in Work and Play
Six Yolks from Three Eggs: What Are the Odds of That?
Making breakfast one recent morning, a colleague cracked an egg and BOOM! A double yolk came out. He cracked another. SHAZAM! And a third, BOOYAH! Three double yolks in a row, what are the odds of that?
It turns out, that number is easy to calculate: In general, one out of every thousand eggs is a double, which would calculate the odds at 1,000 x 1,000 x 1,000, or one in a billion. Before we all went out and splurged on a pack of scratch tickets, however, we delved a little deeper.
It turns out that doubles turn out more frequently among young hens than older birds, and that flocks of hens tend to be the same age. The chance of a young hen laying a double-yolked egg are roughly 1:30. So, three in a row would calculate the odds at one in 27,000.
So which is, one in a billion or one in 27,000? You can see how, if this were a business case, whichever assumption is in error could have enormous implications on your financial modeling, response rate forecasts or whatever you are trying to predict.
On reflection, both of these calculations seem to me to be erroneous. If, in general, one gets a double every 1,000, then it strikes me the odds of the first egg being a double is 1:1000. Once you get one, assuming the "all eggs in the carton came from a flock of young hens" rule, the chances of a second would be 1:30 and the third would be another 1:30. So, our best guess of the odds of getting three in a row are 1,000 x 30 x 30, which is one in 900,000.
Why is this important? Because probability, statistics and math are hugely important to so many of our business processes. And more often than you might think, folks distort the assumptions that go into statistical modeling for a wide range of reasons, be they political, emotional, or to align conclusions with an expectation of the outcome.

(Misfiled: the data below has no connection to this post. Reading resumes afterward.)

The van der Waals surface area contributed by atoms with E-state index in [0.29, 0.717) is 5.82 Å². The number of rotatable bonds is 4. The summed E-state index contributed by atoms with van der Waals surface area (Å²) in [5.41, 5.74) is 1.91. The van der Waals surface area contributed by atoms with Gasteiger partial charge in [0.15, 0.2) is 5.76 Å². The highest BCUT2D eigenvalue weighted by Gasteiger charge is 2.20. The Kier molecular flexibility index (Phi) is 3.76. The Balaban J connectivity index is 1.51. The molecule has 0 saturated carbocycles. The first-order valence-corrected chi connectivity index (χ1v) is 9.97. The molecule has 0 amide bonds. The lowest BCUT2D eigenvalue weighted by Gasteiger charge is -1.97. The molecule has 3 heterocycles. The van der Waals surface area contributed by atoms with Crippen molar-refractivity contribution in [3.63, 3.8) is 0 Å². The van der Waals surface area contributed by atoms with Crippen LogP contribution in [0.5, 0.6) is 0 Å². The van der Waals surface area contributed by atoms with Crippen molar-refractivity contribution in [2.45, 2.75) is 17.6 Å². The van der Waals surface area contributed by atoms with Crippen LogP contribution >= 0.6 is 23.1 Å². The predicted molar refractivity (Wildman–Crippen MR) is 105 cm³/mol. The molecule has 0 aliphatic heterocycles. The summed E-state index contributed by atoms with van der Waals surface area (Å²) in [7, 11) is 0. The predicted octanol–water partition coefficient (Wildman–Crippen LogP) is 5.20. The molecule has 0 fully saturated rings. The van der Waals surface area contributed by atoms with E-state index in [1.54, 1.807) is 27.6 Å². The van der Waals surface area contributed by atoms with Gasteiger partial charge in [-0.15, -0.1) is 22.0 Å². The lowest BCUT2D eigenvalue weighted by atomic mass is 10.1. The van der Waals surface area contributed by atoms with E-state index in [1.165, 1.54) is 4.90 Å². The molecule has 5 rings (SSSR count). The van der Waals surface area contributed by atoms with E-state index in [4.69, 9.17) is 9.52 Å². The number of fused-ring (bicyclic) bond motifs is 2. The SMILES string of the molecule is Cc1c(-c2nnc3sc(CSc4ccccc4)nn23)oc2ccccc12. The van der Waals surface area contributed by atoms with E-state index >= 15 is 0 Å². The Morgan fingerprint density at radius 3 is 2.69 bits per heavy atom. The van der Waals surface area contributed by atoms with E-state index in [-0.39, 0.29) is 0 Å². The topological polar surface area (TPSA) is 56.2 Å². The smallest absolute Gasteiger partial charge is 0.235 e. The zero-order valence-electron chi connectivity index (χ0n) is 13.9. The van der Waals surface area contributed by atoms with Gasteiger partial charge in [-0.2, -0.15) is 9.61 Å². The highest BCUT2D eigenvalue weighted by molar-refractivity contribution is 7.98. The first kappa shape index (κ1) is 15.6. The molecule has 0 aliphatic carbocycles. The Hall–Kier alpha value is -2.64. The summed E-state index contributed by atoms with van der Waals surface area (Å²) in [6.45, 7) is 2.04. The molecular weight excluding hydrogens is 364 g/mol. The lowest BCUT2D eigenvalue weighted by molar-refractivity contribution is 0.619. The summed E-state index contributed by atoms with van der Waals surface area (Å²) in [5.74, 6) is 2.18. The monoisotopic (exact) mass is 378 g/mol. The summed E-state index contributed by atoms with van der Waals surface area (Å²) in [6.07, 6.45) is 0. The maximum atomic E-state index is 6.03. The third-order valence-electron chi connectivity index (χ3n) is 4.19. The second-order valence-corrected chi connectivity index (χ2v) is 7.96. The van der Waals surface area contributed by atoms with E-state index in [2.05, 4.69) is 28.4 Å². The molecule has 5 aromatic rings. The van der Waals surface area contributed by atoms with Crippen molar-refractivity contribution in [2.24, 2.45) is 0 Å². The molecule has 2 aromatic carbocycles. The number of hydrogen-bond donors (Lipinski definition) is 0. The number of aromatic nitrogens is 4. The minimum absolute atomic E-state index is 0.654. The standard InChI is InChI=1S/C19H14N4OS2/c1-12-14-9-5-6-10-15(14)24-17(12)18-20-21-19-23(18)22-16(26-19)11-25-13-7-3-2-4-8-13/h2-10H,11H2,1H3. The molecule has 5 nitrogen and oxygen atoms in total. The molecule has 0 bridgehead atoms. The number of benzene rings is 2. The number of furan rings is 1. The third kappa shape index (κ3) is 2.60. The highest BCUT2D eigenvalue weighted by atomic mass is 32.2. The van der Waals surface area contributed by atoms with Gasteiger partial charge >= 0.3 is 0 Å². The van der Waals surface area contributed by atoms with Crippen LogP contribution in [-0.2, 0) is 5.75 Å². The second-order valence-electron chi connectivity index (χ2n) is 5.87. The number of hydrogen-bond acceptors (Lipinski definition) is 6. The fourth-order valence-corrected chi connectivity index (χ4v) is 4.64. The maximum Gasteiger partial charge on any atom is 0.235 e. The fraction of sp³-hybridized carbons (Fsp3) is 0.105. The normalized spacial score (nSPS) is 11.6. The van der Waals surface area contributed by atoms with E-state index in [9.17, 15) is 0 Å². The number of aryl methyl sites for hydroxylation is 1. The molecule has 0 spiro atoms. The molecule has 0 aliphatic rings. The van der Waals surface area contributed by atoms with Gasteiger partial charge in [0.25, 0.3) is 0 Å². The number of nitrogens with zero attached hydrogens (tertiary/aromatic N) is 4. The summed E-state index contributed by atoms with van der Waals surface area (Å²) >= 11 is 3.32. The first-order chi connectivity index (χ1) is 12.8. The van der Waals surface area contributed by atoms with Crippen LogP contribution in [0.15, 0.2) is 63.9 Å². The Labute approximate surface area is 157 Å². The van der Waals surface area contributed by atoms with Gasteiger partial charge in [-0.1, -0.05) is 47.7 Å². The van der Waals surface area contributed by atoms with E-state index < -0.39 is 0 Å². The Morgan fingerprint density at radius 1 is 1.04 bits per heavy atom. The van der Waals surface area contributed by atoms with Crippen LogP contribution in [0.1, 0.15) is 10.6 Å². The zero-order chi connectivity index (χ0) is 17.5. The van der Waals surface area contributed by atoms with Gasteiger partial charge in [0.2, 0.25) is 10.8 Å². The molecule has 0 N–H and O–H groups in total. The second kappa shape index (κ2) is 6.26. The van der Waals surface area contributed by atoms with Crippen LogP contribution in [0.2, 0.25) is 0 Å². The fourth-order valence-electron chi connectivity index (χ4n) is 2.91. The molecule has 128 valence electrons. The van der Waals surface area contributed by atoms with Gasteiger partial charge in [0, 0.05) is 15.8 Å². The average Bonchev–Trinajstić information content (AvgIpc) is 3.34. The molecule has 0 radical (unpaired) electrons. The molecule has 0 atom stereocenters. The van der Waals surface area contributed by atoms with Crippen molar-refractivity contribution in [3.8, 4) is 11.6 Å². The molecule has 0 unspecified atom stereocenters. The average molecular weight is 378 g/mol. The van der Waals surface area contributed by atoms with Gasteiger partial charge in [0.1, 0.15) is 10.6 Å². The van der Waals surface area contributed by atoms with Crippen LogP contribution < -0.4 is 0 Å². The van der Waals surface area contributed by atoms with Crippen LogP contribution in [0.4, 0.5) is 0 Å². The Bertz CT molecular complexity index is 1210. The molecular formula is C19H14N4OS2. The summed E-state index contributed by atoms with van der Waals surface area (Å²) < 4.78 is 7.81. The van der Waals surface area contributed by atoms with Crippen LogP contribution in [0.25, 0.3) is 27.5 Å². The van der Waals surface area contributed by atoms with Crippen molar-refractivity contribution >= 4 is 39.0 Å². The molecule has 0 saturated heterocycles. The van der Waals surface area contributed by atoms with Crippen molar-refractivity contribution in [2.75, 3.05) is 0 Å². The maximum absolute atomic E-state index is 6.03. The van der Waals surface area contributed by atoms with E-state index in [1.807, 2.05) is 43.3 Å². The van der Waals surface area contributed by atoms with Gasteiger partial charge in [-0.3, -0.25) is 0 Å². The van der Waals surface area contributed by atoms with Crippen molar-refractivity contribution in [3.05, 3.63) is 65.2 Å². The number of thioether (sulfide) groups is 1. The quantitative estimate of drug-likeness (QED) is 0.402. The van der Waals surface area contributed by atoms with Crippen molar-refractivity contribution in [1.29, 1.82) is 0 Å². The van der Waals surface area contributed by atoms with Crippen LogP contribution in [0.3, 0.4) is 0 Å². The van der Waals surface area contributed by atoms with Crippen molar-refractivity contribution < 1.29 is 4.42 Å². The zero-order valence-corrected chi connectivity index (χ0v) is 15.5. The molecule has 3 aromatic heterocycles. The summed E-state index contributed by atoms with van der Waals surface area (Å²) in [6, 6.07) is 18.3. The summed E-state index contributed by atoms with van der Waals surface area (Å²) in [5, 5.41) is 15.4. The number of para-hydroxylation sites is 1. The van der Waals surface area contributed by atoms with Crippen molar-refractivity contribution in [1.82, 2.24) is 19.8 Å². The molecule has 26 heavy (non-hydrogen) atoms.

Science and math by their nature seem factual, to be taken at face value. We need to remember that most scientific modeling comes with built-in assumptions, and these must also be factual or the whole conclusion can be suspect.
In this small example, we might have pointed to the 1:1,000,000,000 odds to make the point that something truly extraordinary had just happened. Our friendly competitor might want to tear us down a notch and challenge our assumptions, coming up with the 1:27,000 "meh" number. Yet, a balanced calculation results in a more nuanced conclusion, with the most accurate prediction of the likelihood of a six-yolk breakfast from the crack of three eggs being somewhere just short a million to one.
If you want to challenge an argument, find the assumptions that are used to justify it and delve a little deeper. You'll be surprised at what you might find, and how your predictors might become more accurate.
Update: The next morning, he cracked three morning and got three more doubles! Now that's extraordinary!